On November 9th, 2023, the International Association of Women Judges (IAWJ) and GQUAL hosted their second webinar in the series titled “Gender Parity in International Representation.” This installment focused on the “Nomination and Selection Processes of International Tribunals and Monitoring Bodies,” specifically examining international courts and bodies, including the International Criminal Court (ICC) and the United Nations Special Procedures.
Before introducing the first speaker, Alejandra Vicente, a member of the GQUAL campaign secretariat, provided insights into common factors influencing the election of judges to international courts and UN treaty bodies.
“Candidates need to be selected by the respective state party to which they are nationals or reside in,” she explained. “Voting takes place at the assembly of state parties of the respective treaty.”
Vicente underscored obstacles impeding women's access to key positions at both national and international levels. She emphasized the importance of transparent nomination processes at the national level, suggesting that improved networking dynamics could benefit women. Additionally, a more transparent approach would enhance equal access to diverse candidates, and increased information on available vacancies could create more opportunities for women.
Following this, the first panelist, Her Excellency Judge Sanji Mmasenono Monageng, Botswana's High Commissioner to the Republic of South Africa and the current chairperson of the Advisory Committee on nominating ICC judges, presented on the selection process at the International Criminal Court and shared her personal experiences.
Judge Monageng discussed the selection process, which involves individual state parties and is informed by the Rome Statute.
“Article Eight of the Rome Statute outlines the requirements for eligible candidates,” she explained. “Qualifications of candidate judges, as per paragraph 3A, include individuals of high moral character, impartiality, and integrity, possessing the qualifications required in their respective states for appointment to the highest judicial offices.”
Judge Monageng detailed list A, requiring candidates to have competence in criminal law and procedure and relevant experience as a judge or prosecutor. List B specified competence in relevant areas of international law. She also highlighted paragraph eight, which mandates geographical and gender representation among judges.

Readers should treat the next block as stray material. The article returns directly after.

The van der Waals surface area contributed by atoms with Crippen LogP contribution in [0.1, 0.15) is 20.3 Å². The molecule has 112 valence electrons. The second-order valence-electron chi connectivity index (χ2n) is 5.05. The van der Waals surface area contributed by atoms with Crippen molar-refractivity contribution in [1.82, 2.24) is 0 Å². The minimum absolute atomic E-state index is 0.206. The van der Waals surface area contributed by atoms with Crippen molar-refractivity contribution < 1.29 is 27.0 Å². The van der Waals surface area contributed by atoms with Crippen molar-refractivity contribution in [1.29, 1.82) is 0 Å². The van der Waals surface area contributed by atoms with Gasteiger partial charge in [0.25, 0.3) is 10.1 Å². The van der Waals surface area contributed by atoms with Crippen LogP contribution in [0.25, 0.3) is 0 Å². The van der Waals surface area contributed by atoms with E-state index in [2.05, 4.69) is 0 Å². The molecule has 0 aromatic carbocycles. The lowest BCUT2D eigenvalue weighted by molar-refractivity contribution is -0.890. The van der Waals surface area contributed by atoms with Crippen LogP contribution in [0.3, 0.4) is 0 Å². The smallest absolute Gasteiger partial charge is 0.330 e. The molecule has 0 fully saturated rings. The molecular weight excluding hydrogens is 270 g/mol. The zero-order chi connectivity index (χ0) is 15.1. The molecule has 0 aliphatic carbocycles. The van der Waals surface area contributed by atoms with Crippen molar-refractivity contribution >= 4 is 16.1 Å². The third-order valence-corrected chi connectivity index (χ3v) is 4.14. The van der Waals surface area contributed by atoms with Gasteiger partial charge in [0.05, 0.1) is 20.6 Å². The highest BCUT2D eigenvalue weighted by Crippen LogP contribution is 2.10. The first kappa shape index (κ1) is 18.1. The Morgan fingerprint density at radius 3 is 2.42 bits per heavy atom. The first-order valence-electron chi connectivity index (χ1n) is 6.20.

In conclusion, she advised aspiring women to acknowledge challenges and prepare thoroughly for leadership roles. “I advise female candidates to be well-prepared and understand the competitive nature of the field,” she emphasized.
The second speaker, Elizabeth Salmón, a professor of international law at the Law School of the Pontificia Universidad Catolica del Peru, focused on the selection of UN special mandates within the Human Rights Council. She highlighted challenges at both national and international levels and suggested adopting gender-sensitive guidelines, engaging non-state actors, and enhancing collaboration for gender parity.
During the Q&A session, Alejandra Vicente mentioned that there are no age limits for UN and ICC positions, except in the European Court of Human Rights. Judge Sanji Mmasenono Monageng added that although the ICC has no age limit, candidates should consider the lengthy nine-year term outlined in the Rome Statutes. Language requirements were discussed, with Judge Monageng emphasizing English and French as the ICC's working languages, stressing the importance of a strong command of both. Prof. Salmón noted the practical necessity of proficiency in English and French within the UN's six official languages.
Regarding building allies, Judge Monageng highlighted the crucial support of one's state, while Vicente encouraged forming alliances with experts across different mechanisms and regions for broader support.
Watch the full webinar here!